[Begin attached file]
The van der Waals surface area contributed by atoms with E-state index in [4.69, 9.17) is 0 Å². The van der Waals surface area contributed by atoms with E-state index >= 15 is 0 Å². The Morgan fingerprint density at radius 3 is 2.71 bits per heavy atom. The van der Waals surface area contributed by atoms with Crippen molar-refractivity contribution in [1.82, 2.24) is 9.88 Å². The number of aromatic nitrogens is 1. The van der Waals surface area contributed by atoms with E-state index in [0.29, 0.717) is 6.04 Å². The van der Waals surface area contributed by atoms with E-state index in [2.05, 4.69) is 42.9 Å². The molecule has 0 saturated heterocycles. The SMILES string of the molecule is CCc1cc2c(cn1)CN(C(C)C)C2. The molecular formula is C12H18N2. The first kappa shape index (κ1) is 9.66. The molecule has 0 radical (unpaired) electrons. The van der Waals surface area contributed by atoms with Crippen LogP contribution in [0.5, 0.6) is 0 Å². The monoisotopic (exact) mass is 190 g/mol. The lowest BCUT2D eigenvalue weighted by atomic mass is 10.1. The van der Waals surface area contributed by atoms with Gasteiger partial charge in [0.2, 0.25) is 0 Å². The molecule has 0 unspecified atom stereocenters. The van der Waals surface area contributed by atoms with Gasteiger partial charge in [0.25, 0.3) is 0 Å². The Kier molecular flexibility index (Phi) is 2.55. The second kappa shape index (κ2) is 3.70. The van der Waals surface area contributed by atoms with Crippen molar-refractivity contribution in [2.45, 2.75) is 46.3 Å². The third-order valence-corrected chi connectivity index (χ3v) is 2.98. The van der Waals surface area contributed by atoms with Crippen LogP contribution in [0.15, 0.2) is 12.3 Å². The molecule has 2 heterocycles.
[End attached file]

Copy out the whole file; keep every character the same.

The van der Waals surface area contributed by atoms with E-state index in [4.69, 9.17) is 0 Å². The van der Waals surface area contributed by atoms with E-state index >= 15 is 0 Å². The Morgan fingerprint density at radius 3 is 2.71 bits per heavy atom. The van der Waals surface area contributed by atoms with Crippen molar-refractivity contribution in [1.82, 2.24) is 9.88 Å². The number of aromatic nitrogens is 1. The van der Waals surface area contributed by atoms with E-state index in [0.29, 0.717) is 6.04 Å². The van der Waals surface area contributed by atoms with E-state index in [2.05, 4.69) is 42.9 Å². The molecule has 0 saturated heterocycles. The SMILES string of the molecule is CCc1cc2c(cn1)CN(C(C)C)C2. The molecular formula is C12H18N2. The first kappa shape index (κ1) is 9.66. The molecule has 0 radical (unpaired) electrons. The van der Waals surface area contributed by atoms with Crippen LogP contribution in [0.5, 0.6) is 0 Å². The monoisotopic (exact) mass is 190 g/mol. The lowest BCUT2D eigenvalue weighted by atomic mass is 10.1. The van der Waals surface area contributed by atoms with Gasteiger partial charge in [0.2, 0.25) is 0 Å². The molecule has 0 unspecified atom stereocenters. The van der Waals surface area contributed by atoms with Gasteiger partial charge in [0.25, 0.3) is 0 Å². The Kier molecular flexibility index (Phi) is 2.55. The second kappa shape index (κ2) is 3.70. The van der Waals surface area contributed by atoms with Crippen molar-refractivity contribution in [2.45, 2.75) is 46.3 Å². The third-order valence-corrected chi connectivity index (χ3v) is 2.98. The van der Waals surface area contributed by atoms with Crippen LogP contribution in [0.15, 0.2) is 12.3 Å². The molecule has 2 heterocycles.